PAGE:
Prosecutors formulate various policies that dictate which types of crime to pursue, how much evidence is necessary to file criminal charges, and when to plea bargain.
Three models of prosecution policy
Joan Jacoby, executive director of the Jefferson Institute for Justice Studies in Washington, D.C., designed three models of how prosecutors manage their offices.
In the legal sufficiency model, the presence of the minimum legal elements of a crime triggers the prosecution of a case. Under this model, a prosecutor's office accepts many cases for prosecution but settles most through plea bargains.
Prosecutors using a system efficiency model focus on speeding up the processing of cases, reducing court backlogs, and conserving prosecutorial and court resources. To accomplish these goals, they screen out weak cases at intake and downgrade felonies to misdemeanors in order to dispose of cases through plea bargaining.
In the trial sufficiency model, prosecutors file charges only in cases in which there is enough evidence to ensure conviction and make only minimal use of plea bargaining. Prosecutors adhering to this model require good police work and competent trial lawyers in the prosecutor's office.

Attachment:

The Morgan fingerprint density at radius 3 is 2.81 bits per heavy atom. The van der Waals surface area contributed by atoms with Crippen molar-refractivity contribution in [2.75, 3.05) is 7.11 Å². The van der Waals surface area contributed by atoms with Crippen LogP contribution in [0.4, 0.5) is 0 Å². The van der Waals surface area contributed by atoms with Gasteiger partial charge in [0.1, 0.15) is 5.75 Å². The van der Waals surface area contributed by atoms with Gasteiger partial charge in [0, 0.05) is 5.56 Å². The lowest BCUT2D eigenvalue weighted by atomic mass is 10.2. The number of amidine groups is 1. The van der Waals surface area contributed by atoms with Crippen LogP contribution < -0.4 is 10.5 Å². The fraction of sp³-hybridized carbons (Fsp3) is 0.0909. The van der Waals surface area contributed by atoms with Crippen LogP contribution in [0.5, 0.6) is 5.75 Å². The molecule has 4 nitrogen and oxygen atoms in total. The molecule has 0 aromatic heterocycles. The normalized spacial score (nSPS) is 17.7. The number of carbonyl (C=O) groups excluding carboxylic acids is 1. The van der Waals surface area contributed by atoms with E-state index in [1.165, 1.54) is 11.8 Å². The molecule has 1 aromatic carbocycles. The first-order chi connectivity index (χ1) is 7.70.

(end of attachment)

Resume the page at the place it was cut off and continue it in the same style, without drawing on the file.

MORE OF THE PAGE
Many prosecutors establish special programs aimed at prosecuting certain kinds of crimes and injustices. Some federal prosecutors, for instance, zero in on specific crimes. During the early 1960s, U.S. Attorney General Robert F. Kennedy focused the resources of the Department of Justice on racial discrimination. Asked why he picked racial discrimination, Kennedy replied, “There are racial injustices, and they are flagrant. And I have the power and responsibility to do something about it. It's quite simple.”
From 1978 through the 1990s, federal prosecutors mounted a major effort to eliminate the Mafia. Using RICO (the Racketeer Influenced and Corrupt Organizations Act), electronic surveillance, undercover government agents, and mob turncoats, U.S. attorneys initiated a stream of investigations and produced a flow of Mafia prosecutions throughout the United States. No other period in U.S. history comes close in terms of the number of investigations, prosecutions, and convictions of leaders of crime families.